Over 1,500 farmers in the Indian state of Chattisgarh committed suicide. The motive has been blamed on farmers being crippled by overwhelming debt in the face of crop failure:
While many may have been shocked by these deaths, farmer suicides in India, and increasingly across the world, are not new. Crop failure may have pushed farmers over the edge, but American companies have been leading them to the cliff for years. Bharatendu Prakash, from the Organic Farming Association of India, told the Press Association:
Farmers’ suicides are increasing due to a vicious circle created by money lenders. They lure farmers to take money but when the crops fail, they are left with no option other than death.
The article also quotes the UK’s Daily Mail, enlightening us further:
…The death of this respected farmer (Shankara Mandaukar) has been blamed on something far more modern and sinister: genetically modified crops. Shankara, like millions of other Indian farmers, had been promised previously unheard of harvests and income if he switched from farming with traditional seeds to planting GM seeds instead.
Oh yes, the promise of feeding the poor of every country via genetically-modified (GM) seeds. This approach to dealing with worldwide hunger and poverty is touted by the United Nations, NAFTA, and the US government. And as the Daily Mail article later notes, “pro-GM experts claim that it is rural poverty, alcoholism, drought and ‘agrarian distress’ that is the real reason for the horrific toll.” While poverty and drought have likely contributed somewhat to poor harvests, leading the farmers to stress about their family and land, the mass suicides might have more to do with the bank loans sometimes totaling $3,000 US that these farmers have to take out in order to buy Monsanto’s (the leader in GM) seeds. The way Monsanto approaches these farmers reminds me of 19th century snake oil salesman:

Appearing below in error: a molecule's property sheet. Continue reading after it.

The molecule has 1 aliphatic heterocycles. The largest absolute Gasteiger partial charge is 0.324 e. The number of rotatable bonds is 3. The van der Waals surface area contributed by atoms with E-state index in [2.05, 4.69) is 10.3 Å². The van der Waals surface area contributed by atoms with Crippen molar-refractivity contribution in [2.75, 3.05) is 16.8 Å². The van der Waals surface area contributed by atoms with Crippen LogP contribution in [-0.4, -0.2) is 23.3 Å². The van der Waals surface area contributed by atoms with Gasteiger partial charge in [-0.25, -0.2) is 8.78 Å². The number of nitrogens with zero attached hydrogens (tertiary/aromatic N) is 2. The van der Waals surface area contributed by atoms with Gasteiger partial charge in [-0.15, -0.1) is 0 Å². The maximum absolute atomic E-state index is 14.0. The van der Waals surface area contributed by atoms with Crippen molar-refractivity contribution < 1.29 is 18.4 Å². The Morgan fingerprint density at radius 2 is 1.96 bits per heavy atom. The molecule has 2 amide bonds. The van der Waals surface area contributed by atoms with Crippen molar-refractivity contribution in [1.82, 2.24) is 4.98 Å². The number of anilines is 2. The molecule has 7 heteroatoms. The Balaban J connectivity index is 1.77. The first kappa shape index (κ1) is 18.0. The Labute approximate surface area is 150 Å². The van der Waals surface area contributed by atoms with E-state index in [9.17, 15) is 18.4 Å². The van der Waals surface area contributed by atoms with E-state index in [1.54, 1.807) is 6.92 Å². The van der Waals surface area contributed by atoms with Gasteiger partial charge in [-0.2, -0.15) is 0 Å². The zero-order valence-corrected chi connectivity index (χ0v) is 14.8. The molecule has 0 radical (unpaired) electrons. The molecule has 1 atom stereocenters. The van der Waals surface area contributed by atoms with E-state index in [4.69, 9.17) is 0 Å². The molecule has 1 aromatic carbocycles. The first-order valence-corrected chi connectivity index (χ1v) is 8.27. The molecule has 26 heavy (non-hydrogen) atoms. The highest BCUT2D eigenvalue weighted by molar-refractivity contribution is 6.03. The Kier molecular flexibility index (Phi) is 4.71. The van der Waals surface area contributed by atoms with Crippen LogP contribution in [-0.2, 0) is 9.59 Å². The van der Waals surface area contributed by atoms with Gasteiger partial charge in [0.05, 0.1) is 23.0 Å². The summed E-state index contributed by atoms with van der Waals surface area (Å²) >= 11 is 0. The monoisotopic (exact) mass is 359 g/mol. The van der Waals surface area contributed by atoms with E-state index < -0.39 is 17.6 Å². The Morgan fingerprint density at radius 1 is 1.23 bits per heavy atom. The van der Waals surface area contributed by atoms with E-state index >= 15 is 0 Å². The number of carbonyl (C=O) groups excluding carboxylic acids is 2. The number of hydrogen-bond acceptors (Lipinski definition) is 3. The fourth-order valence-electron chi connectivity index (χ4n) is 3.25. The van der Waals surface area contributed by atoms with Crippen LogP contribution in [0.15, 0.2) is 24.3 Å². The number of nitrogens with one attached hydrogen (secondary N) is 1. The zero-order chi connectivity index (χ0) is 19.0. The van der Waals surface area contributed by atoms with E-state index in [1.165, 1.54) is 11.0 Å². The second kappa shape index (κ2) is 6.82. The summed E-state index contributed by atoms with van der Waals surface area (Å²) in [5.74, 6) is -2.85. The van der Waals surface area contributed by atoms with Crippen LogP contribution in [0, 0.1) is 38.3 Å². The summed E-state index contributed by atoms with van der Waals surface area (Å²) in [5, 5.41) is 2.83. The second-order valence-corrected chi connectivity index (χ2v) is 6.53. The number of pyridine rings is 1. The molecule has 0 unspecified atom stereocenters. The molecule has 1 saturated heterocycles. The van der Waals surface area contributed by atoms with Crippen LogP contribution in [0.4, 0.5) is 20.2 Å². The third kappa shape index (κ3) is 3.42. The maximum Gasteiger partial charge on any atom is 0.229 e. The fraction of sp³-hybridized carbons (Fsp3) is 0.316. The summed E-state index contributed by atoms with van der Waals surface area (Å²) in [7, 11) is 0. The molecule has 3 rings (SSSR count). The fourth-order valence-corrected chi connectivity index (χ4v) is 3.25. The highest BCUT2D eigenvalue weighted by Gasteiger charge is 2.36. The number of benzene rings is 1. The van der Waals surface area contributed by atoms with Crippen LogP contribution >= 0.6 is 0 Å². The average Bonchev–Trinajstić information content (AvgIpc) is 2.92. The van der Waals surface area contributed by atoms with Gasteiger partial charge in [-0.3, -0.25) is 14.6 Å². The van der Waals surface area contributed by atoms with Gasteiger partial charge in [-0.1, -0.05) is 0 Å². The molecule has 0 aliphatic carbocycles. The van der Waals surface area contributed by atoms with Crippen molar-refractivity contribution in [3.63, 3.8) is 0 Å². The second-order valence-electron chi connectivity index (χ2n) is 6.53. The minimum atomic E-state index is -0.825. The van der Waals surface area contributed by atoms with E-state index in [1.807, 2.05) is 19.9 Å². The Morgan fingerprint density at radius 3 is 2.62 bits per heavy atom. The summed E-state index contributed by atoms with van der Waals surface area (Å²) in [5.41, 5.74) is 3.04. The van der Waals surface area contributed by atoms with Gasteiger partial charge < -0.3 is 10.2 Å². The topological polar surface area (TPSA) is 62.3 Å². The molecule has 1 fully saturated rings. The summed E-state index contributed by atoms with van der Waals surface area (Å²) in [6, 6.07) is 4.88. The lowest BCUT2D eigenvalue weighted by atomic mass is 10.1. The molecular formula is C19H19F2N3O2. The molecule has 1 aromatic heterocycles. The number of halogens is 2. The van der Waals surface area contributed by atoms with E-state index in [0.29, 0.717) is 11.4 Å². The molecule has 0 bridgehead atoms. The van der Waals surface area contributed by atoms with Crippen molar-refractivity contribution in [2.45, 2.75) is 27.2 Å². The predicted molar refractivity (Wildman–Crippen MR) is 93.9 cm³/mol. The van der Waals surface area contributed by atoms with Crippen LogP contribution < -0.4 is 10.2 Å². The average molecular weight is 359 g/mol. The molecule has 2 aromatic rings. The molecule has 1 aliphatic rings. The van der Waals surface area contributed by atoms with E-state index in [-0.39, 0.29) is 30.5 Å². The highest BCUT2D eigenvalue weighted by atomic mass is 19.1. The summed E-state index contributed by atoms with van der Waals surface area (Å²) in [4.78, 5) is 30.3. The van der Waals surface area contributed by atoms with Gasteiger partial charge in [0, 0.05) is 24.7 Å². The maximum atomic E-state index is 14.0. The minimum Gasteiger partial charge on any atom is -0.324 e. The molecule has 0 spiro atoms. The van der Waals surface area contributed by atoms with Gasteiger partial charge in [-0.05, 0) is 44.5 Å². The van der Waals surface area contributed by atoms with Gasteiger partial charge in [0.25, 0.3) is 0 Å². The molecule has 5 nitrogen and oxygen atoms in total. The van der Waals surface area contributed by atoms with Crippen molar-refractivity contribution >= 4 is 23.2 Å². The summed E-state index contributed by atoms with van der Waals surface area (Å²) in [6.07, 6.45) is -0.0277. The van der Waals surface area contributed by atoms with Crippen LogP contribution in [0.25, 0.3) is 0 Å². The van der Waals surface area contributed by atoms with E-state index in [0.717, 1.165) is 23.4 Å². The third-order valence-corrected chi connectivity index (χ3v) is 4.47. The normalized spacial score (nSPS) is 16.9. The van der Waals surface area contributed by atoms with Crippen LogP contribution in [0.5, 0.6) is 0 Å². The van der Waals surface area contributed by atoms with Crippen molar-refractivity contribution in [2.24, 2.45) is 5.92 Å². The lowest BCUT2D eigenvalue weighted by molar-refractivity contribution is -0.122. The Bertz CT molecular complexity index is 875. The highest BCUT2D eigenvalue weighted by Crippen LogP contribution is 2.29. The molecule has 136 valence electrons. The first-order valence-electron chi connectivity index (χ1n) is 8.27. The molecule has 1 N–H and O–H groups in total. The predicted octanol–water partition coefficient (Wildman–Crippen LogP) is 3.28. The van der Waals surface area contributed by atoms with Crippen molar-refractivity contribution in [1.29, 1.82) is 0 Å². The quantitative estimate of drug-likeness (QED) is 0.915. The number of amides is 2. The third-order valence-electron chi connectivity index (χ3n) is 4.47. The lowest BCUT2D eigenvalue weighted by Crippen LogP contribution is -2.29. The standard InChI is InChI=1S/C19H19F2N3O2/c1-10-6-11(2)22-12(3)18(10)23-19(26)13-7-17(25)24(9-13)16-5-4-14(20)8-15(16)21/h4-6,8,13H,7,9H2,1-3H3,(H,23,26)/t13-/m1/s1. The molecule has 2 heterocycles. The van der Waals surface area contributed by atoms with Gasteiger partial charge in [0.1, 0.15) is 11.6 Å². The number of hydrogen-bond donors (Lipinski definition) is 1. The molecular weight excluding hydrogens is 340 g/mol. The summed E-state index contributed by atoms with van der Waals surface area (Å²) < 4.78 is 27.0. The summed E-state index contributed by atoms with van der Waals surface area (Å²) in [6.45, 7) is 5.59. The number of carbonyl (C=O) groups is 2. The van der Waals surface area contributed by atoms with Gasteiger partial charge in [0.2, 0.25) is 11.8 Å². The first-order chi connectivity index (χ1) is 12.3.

The salesmen tell farmers of the amazing yields other Vidarbha growers have enjoyed while using their products, plastering villages with posters detailing “True Stories of Farmers Who Have Sown Bt Cotton.” Old-fashioned cotton seeds pale in comparison to Monsanto’s patented wonder seeds, say the salesmen, as much as an average old steer is humbled by a fine Jersey cow.
Farmers have traditionally used seeds year after year and rotated their crops in order to get the most benefit from the land. Monsanto’s seeds, on the other hand, have to be paid for every year in order to “re-license” the seeds, sinking them deeper into debt. And oh, yeah, most of these seeds are “Terminator” seeds, which means they don’t actually produce viable seeds of their own. Farmers throughout the world are dealing with these issues.